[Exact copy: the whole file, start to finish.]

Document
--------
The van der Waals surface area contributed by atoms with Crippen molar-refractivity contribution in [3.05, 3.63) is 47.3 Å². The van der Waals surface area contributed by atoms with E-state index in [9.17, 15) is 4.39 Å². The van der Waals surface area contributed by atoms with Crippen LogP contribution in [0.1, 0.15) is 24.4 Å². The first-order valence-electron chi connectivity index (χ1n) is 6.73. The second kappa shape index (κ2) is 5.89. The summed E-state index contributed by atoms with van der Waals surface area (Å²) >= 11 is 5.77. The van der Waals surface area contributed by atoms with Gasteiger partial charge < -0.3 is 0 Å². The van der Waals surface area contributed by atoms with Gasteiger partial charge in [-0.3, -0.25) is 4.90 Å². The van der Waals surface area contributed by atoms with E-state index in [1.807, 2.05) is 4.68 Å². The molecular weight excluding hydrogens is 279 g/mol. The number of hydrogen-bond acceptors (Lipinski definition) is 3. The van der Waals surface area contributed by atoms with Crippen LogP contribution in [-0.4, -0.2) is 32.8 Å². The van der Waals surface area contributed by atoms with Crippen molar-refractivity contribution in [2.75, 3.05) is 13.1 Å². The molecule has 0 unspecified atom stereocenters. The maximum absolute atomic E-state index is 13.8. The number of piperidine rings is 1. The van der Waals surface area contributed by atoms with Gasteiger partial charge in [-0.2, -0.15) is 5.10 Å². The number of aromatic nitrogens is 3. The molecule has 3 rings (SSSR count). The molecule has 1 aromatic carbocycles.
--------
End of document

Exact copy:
The van der Waals surface area contributed by atoms with Crippen molar-refractivity contribution in [3.05, 3.63) is 47.3 Å². The van der Waals surface area contributed by atoms with E-state index in [9.17, 15) is 4.39 Å². The van der Waals surface area contributed by atoms with Crippen LogP contribution in [0.1, 0.15) is 24.4 Å². The first-order valence-electron chi connectivity index (χ1n) is 6.73. The second kappa shape index (κ2) is 5.89. The summed E-state index contributed by atoms with van der Waals surface area (Å²) >= 11 is 5.77. The van der Waals surface area contributed by atoms with Gasteiger partial charge < -0.3 is 0 Å². The van der Waals surface area contributed by atoms with Gasteiger partial charge in [-0.3, -0.25) is 4.90 Å². The van der Waals surface area contributed by atoms with E-state index in [1.807, 2.05) is 4.68 Å². The molecular weight excluding hydrogens is 279 g/mol. The number of hydrogen-bond acceptors (Lipinski definition) is 3. The van der Waals surface area contributed by atoms with Crippen LogP contribution in [-0.4, -0.2) is 32.8 Å². The van der Waals surface area contributed by atoms with Crippen molar-refractivity contribution in [2.75, 3.05) is 13.1 Å². The molecule has 0 unspecified atom stereocenters. The maximum absolute atomic E-state index is 13.8. The number of piperidine rings is 1. The van der Waals surface area contributed by atoms with Gasteiger partial charge in [-0.2, -0.15) is 5.10 Å². The number of aromatic nitrogens is 3. The molecule has 3 rings (SSSR count). The molecule has 1 aromatic carbocycles.